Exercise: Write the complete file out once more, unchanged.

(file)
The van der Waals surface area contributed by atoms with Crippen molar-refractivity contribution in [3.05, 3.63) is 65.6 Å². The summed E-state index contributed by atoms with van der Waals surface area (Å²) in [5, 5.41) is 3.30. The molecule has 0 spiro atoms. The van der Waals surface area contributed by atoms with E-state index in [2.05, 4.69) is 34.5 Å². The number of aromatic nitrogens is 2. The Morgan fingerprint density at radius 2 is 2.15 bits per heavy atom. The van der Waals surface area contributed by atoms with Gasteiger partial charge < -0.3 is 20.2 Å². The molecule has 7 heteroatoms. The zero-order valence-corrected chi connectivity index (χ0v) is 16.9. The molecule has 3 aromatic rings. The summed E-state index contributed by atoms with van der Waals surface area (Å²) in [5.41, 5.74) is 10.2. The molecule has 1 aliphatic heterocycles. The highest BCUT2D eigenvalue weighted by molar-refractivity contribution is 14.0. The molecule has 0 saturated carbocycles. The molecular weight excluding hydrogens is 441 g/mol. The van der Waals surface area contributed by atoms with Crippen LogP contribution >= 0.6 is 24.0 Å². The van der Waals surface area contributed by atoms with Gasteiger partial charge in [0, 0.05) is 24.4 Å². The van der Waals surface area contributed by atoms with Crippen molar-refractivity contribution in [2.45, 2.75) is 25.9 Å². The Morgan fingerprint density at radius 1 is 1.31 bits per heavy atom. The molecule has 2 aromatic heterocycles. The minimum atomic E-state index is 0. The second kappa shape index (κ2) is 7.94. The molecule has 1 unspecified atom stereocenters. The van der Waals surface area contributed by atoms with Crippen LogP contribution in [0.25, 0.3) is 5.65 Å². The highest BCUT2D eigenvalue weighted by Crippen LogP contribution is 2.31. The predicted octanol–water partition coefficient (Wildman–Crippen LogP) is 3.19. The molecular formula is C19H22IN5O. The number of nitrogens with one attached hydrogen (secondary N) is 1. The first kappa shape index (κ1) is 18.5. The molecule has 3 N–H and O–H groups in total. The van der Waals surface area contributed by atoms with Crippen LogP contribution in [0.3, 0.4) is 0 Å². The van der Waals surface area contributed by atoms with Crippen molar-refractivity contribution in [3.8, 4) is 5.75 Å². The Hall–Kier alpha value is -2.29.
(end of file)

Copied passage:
The van der Waals surface area contributed by atoms with Crippen molar-refractivity contribution in [3.05, 3.63) is 65.6 Å². The summed E-state index contributed by atoms with van der Waals surface area (Å²) in [5, 5.41) is 3.30. The molecule has 0 spiro atoms. The van der Waals surface area contributed by atoms with E-state index in [2.05, 4.69) is 34.5 Å². The number of aromatic nitrogens is 2. The Morgan fingerprint density at radius 2 is 2.15 bits per heavy atom. The van der Waals surface area contributed by atoms with Gasteiger partial charge < -0.3 is 20.2 Å². The molecule has 7 heteroatoms. The zero-order valence-corrected chi connectivity index (χ0v) is 16.9. The molecule has 3 aromatic rings. The summed E-state index contributed by atoms with van der Waals surface area (Å²) in [5.41, 5.74) is 10.2. The molecule has 1 aliphatic heterocycles. The highest BCUT2D eigenvalue weighted by molar-refractivity contribution is 14.0. The molecule has 0 saturated carbocycles. The molecular weight excluding hydrogens is 441 g/mol. The van der Waals surface area contributed by atoms with Crippen LogP contribution >= 0.6 is 24.0 Å². The van der Waals surface area contributed by atoms with Gasteiger partial charge in [0, 0.05) is 24.4 Å². The van der Waals surface area contributed by atoms with Crippen molar-refractivity contribution in [2.45, 2.75) is 25.9 Å². The Morgan fingerprint density at radius 1 is 1.31 bits per heavy atom. The molecule has 2 aromatic heterocycles. The minimum atomic E-state index is 0. The second kappa shape index (κ2) is 7.94. The molecule has 1 unspecified atom stereocenters. The van der Waals surface area contributed by atoms with Crippen LogP contribution in [0.25, 0.3) is 5.65 Å². The highest BCUT2D eigenvalue weighted by Crippen LogP contribution is 2.31. The predicted octanol–water partition coefficient (Wildman–Crippen LogP) is 3.19. The molecular formula is C19H22IN5O. The number of nitrogens with one attached hydrogen (secondary N) is 1. The first kappa shape index (κ1) is 18.5. The molecule has 3 N–H and O–H groups in total. The van der Waals surface area contributed by atoms with Crippen LogP contribution in [0.3, 0.4) is 0 Å². The van der Waals surface area contributed by atoms with Crippen molar-refractivity contribution in [3.8, 4) is 5.75 Å². The Hall–Kier alpha value is -2.29.